This LED flasher is made up of just five components and is an ideal circuit for novices to experiment with. Operation of the circuit is quite easy to understand. With a battery connected to the circuit capacitor C1 is charged through the 1 MΩ resistor R1. The capacitor is connected to the emitter of the PNP transistor (BC557). This transistor’s base junction is connected to the positive 9 V supply via an LED. So the potential at the base junction will be equal to the supply voltage minus the forward voltage drop of the LED. A red LED will give a forward voltage drop of around 1.6 V so the voltage level on this transistor’s base junction will be 9 V – 1.6 V = 7.4 V.
When the rising voltage on the capacitor reaches a level to forward bias the base-emitter junction of the PNP transistor current will start to flow through its emitter-collector junction. The current flow causes the base-emitter junction of the NPN transistor to become forward biased, switching it on. Now it’s conducting its collector will be close to ground potential, pulling both the LED cathode and the PNP transistors base to ground, reinforcing the ON condition of the PNP transistor and causing a relatively high current to pass through the LED to emit a flash.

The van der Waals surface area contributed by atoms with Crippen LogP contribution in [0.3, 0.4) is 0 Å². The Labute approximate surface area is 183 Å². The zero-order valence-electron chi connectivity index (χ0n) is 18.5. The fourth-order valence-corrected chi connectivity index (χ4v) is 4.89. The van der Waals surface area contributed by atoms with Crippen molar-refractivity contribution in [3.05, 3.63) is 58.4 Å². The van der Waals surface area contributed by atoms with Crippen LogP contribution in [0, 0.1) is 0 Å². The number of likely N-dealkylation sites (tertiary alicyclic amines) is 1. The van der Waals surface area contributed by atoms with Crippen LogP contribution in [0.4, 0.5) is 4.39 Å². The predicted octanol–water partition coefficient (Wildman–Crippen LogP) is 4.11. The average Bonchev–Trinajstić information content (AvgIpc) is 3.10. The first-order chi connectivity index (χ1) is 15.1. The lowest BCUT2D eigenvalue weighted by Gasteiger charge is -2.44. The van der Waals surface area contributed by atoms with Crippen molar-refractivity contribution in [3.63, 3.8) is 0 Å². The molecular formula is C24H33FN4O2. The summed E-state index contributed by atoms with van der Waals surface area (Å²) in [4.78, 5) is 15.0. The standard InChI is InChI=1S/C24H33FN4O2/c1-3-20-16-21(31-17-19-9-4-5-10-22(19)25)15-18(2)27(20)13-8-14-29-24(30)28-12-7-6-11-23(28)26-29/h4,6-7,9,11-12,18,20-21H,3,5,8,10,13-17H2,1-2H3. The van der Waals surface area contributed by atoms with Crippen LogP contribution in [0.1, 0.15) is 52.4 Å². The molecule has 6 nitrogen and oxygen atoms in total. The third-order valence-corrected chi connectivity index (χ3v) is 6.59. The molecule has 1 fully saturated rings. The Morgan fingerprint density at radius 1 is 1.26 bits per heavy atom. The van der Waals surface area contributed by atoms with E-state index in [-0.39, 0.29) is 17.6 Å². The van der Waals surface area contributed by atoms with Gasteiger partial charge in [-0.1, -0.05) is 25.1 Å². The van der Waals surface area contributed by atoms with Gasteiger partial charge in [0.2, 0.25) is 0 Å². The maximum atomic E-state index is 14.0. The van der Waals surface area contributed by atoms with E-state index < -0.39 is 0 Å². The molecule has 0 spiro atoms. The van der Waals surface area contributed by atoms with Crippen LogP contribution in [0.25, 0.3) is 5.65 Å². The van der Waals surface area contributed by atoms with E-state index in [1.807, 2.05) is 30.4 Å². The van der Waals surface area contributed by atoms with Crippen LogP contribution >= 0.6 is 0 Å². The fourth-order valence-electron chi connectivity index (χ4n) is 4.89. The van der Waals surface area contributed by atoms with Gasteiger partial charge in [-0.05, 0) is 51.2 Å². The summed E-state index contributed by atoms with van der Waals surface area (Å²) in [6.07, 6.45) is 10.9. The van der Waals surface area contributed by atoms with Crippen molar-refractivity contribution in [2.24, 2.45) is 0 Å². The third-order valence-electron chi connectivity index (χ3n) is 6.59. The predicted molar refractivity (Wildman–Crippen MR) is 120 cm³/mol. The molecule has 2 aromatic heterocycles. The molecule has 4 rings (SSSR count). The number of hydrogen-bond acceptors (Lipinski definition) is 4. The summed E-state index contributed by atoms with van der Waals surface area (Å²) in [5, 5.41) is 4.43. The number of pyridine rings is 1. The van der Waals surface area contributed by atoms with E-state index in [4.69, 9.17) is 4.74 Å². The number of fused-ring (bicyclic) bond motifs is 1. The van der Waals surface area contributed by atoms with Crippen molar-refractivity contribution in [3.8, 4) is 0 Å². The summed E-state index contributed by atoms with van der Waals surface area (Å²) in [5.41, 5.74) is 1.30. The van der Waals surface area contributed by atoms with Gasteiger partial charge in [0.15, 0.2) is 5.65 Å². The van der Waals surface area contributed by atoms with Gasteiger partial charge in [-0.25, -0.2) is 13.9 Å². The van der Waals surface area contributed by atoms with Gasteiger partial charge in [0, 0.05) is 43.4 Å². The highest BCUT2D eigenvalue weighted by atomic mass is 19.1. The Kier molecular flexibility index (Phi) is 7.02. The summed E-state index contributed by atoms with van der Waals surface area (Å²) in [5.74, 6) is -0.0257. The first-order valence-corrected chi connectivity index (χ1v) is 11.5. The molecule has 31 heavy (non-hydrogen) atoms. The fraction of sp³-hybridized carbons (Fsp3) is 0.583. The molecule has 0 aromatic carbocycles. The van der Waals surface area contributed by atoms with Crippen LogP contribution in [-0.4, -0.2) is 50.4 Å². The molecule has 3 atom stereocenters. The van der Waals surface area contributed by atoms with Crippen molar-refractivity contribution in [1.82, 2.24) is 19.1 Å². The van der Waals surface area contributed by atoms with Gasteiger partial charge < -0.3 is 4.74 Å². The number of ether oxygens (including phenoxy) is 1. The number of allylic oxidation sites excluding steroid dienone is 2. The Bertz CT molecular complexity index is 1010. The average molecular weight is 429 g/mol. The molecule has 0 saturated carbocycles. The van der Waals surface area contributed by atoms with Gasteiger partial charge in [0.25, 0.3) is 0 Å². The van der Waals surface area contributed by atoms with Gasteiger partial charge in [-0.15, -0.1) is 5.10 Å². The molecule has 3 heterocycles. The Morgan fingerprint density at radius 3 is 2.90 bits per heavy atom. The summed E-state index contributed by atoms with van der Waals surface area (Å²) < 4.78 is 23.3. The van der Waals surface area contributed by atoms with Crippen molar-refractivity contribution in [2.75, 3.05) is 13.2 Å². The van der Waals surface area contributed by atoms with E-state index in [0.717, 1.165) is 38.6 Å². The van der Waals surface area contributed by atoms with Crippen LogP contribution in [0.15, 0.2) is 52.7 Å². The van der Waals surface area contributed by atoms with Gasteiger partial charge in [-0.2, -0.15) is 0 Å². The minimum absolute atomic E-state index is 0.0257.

When the capacitor is discharged the transistors turn off again and the process is repeated. The values given in the circuit diagram (C1 = 1 µF, R1 = 1 MΩ) will make the LED flash briefly once every two seconds. The circuit will still run with a battery voltage as low as 2 V and uses so little current that a new 9 V battery will keep the circuit flashing for many months in continuous operation.
Even old 9 V batteries with too little charge left to power other applications could be used to power the circuit. The second circuit diagram shows that the basic circuit can be simply modified to make metronome or tone generator. A low-power 8 Ω loudspeaker is now connected in series with the LED. The sound produced by the loudspeaker will either be a repetitive click or a tone depending on the values of capacitor C1 and resistor R1.
Reducing the values of R1 and C1 will make the circuit oscillate more quickly. The second circuit uses values of 22 kΩ for R1 and 100 nF for C1.